Distribution Channels: Most manufacturers and marketers do follow a distribution arrangement for a village with the population of atleast 5000 people. Access and availability are equally important There should be deep distribution and easy availability. Availability is the biggest challenge. the characteristics of product. The rural consumers are more concerned with the utility of the products. the distribution strategy especially framed for rural India are- • • • Co-operatives society Public distribution system Multipurpose distribution canters . With low disposable income product needs to be affordable to the customer. 6. The brand awareness and loyalty in rural areas is quite high. first a brand value must be created among the rural customers. Some of the strategies that the company can adopt are: Product Strategy: The packaging of the product should be in colourful and decent sachets in order to attract the rural consumers. its shelf life and other factors have to be kept in mind. Therefore. Affordability is the key driver in rural India because of which the sachets needs to be carefully priced. STRATEGIZING As seen above there are several challenges for the product can face in the rural market hence they can use try devising some strategy to overcome the challenges.1. While it is essential to formulate specific strategies for distribution in rural areas.population of a village congregated on a periodic basis to purchase a multitude of essential goods while also seeking a say’s entertainment for the family.

Also. describing the product could be distributed among the villagers. Pricing Strategy: The per capita income of consumers in rural areas is quite low as compared to urban areas. Also refill packs can be introduced as they reduce the price. leaflets. print media and cinema are not that popular.• Distribution up to feeder markets/mandi towns/hats etc. CONCLUSION It is quite evident from the case that a proper market survey is required for a new FMCG product in general and a new shampoo product in particular to enter into the . in local languages. melas and mandis. TV. 7. Promotion Strategy: In rural markets. Therefore. the price of the product in rural market should be lower than that of urban market. new and innovative modes of promotion strategies should be adopted. One strategy could be promoting the product at village haats. radio. Therefore.

The consumers are willing to experiment with new products and manufacturers can therefore take advantage of this situation and gradually venture into the market. According to the analysed data. it can be said that the future is very promising for those who can understand the dynamics of rural markets and exploit them to their best advantage. A radical change in attitudes of marketers towards the vibrant and burgeoning rural markets is called for.rural market. marketing executives are fanning out and discovering the strengths of large rural markets. As urban markets are getting saturated for consumer goods (FMCG & Durables). The income pattern of the population in rural areas is a bit wayward and the manufacturer can tap this situation and make profit by use of “Sachets”. so they can successfully impress on the 230 million rural consumers spread over approximately six hundred thousand villages in rural India. the major dilemma for companies today is the gap between the rural and the urban consumer. There is a strong wave in favour of anti dandruff shampoos and shampoos with minerals and proteins which nurture the health of the hair. Thus looking at the challenges and the opportunities which rural markets offer to the marketers. There were days when huge organizations flocked to rural markets to establish their brands. There is a stiff competition and the rural market can be exploited for revenue. The reason why only few companies have managed to venture out is because of the lack of understanding into the psyche of the rural consumer. BIBLIOGRAPHY AND WEBLIOGRAPHY . Today. rural markets are critical for every marketer be it for a branded soap or an automobile. The Indian hair care market is undergoing a sea change in the respects of the buying behaviour and consumer preferences.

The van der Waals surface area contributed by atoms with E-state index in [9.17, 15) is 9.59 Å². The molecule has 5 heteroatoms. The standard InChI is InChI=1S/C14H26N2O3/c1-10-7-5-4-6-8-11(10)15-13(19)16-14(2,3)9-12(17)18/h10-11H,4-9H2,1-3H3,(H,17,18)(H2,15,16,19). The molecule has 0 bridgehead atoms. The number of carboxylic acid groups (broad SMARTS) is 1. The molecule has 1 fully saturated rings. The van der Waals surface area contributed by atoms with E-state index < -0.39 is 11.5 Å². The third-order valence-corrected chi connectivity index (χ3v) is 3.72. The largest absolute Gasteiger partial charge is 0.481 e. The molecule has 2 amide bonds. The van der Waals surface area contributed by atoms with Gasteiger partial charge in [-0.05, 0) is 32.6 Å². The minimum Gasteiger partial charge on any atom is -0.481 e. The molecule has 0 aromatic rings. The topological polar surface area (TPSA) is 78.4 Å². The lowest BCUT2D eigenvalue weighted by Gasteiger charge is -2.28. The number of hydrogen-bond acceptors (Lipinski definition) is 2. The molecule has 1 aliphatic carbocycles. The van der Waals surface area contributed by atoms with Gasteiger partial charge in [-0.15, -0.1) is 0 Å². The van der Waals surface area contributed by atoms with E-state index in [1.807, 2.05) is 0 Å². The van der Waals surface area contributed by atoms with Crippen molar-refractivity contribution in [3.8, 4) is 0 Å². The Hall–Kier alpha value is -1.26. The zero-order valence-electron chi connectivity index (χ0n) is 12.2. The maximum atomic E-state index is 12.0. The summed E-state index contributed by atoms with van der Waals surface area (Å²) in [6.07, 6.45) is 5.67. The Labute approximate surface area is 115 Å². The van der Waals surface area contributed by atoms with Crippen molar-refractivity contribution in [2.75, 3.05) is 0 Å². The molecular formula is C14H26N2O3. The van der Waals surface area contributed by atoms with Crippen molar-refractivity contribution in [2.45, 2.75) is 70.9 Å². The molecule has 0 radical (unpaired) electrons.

thehindubusinessline.Sector Research and Analysis : http://www.org/Sectors.com/research-it/sector-info/consprds/consprdsproducts . html • Rivals eat into HUL’s shampoo market share : http://www. Pradeep (2009): The Rural marketing Book Fast moving Consumer Goods : http://www. Mukesh (2009): Contemporary Indian cases in Marketing Raut.equitymaster.org/marketresearch /indian-fmcg-industry-outlook-2013/ Consumer Products.ece .ciionline.• • • Pandey. Sidhartha and Kashyap.aspx? enc=prvePUj2bdMtgTmvPwvisYH+5EnGjyGXO9hLECvTuNvwUH5MWzEuAi G8dfH+/Z7F • • Indian FMCG Industry outlook 2013 : http://www.salisonline.com/industry-and-economy/ marketing/ article 1684908.

Master your semester with Scribd & The New York Times

Special offer for students: Only $4.99/month.

Master your semester with Scribd & The New York Times

Cancel anytime.